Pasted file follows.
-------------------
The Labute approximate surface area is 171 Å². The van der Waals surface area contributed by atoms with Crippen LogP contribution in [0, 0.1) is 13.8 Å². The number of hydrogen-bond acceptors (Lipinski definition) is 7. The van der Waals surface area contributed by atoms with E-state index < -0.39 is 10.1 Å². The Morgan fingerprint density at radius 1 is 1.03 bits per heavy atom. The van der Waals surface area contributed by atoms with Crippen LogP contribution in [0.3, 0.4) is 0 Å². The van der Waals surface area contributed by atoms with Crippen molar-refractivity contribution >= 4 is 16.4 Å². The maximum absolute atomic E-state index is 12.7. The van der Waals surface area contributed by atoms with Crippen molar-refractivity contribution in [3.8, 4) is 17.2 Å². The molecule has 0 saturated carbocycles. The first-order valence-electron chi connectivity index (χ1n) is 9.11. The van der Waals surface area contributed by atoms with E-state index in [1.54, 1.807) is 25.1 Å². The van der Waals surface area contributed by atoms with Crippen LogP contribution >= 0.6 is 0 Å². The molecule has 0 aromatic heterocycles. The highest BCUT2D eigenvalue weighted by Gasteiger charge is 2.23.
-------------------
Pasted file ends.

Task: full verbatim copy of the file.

The Labute approximate surface area is 171 Å². The van der Waals surface area contributed by atoms with Crippen LogP contribution in [0, 0.1) is 13.8 Å². The number of hydrogen-bond acceptors (Lipinski definition) is 7. The van der Waals surface area contributed by atoms with E-state index < -0.39 is 10.1 Å². The Morgan fingerprint density at radius 1 is 1.03 bits per heavy atom. The van der Waals surface area contributed by atoms with Crippen LogP contribution in [0.3, 0.4) is 0 Å². The van der Waals surface area contributed by atoms with Crippen molar-refractivity contribution >= 4 is 16.4 Å². The maximum absolute atomic E-state index is 12.7. The van der Waals surface area contributed by atoms with Crippen molar-refractivity contribution in [3.8, 4) is 17.2 Å². The molecule has 0 saturated carbocycles. The first-order valence-electron chi connectivity index (χ1n) is 9.11. The van der Waals surface area contributed by atoms with E-state index in [1.54, 1.807) is 25.1 Å². The van der Waals surface area contributed by atoms with Crippen LogP contribution >= 0.6 is 0 Å². The molecule has 0 aromatic heterocycles. The highest BCUT2D eigenvalue weighted by Gasteiger charge is 2.23.